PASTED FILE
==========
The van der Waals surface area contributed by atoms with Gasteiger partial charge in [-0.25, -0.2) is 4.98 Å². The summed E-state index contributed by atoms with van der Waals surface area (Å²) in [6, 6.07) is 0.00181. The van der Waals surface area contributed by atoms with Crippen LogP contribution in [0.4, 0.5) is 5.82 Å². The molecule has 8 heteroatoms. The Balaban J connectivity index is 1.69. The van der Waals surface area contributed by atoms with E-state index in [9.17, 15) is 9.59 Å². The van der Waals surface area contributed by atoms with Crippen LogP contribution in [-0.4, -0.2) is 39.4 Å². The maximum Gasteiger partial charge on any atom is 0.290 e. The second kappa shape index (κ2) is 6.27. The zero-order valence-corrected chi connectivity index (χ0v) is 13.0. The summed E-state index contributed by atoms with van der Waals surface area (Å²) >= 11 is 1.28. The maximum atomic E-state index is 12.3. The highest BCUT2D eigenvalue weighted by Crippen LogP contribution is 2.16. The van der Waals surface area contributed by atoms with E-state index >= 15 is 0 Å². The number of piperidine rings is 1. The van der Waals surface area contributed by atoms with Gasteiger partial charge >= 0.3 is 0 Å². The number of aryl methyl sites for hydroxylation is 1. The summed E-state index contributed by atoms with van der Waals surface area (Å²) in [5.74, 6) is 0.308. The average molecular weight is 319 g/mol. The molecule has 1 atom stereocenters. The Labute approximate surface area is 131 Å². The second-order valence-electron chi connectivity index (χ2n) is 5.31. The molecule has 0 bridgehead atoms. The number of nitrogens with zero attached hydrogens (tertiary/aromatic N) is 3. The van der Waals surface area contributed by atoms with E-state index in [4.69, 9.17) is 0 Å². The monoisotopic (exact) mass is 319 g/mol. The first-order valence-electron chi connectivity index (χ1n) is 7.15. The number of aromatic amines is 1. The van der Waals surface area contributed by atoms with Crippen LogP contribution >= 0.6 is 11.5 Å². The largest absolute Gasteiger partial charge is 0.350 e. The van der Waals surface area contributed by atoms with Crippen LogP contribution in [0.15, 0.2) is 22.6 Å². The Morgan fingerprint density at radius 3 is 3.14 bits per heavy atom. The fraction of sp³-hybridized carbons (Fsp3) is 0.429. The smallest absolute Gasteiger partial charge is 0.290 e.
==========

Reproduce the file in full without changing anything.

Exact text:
The van der Waals surface area contributed by atoms with Gasteiger partial charge in [-0.25, -0.2) is 4.98 Å². The summed E-state index contributed by atoms with van der Waals surface area (Å²) in [6, 6.07) is 0.00181. The van der Waals surface area contributed by atoms with Crippen LogP contribution in [0.4, 0.5) is 5.82 Å². The molecule has 8 heteroatoms. The Balaban J connectivity index is 1.69. The van der Waals surface area contributed by atoms with E-state index in [9.17, 15) is 9.59 Å². The van der Waals surface area contributed by atoms with Crippen LogP contribution in [-0.4, -0.2) is 39.4 Å². The maximum Gasteiger partial charge on any atom is 0.290 e. The second kappa shape index (κ2) is 6.27. The zero-order valence-corrected chi connectivity index (χ0v) is 13.0. The summed E-state index contributed by atoms with van der Waals surface area (Å²) >= 11 is 1.28. The maximum atomic E-state index is 12.3. The highest BCUT2D eigenvalue weighted by Crippen LogP contribution is 2.16. The van der Waals surface area contributed by atoms with E-state index >= 15 is 0 Å². The number of piperidine rings is 1. The van der Waals surface area contributed by atoms with Gasteiger partial charge >= 0.3 is 0 Å². The number of aryl methyl sites for hydroxylation is 1. The summed E-state index contributed by atoms with van der Waals surface area (Å²) in [5.74, 6) is 0.308. The average molecular weight is 319 g/mol. The molecule has 1 atom stereocenters. The Labute approximate surface area is 131 Å². The second-order valence-electron chi connectivity index (χ2n) is 5.31. The molecule has 0 bridgehead atoms. The number of nitrogens with zero attached hydrogens (tertiary/aromatic N) is 3. The van der Waals surface area contributed by atoms with E-state index in [4.69, 9.17) is 0 Å². The monoisotopic (exact) mass is 319 g/mol. The first-order valence-electron chi connectivity index (χ1n) is 7.15. The number of aromatic amines is 1. The van der Waals surface area contributed by atoms with Crippen LogP contribution >= 0.6 is 11.5 Å². The largest absolute Gasteiger partial charge is 0.350 e. The van der Waals surface area contributed by atoms with Crippen LogP contribution in [0.15, 0.2) is 22.6 Å². The Morgan fingerprint density at radius 3 is 3.14 bits per heavy atom. The fraction of sp³-hybridized carbons (Fsp3) is 0.429. The smallest absolute Gasteiger partial charge is 0.290 e.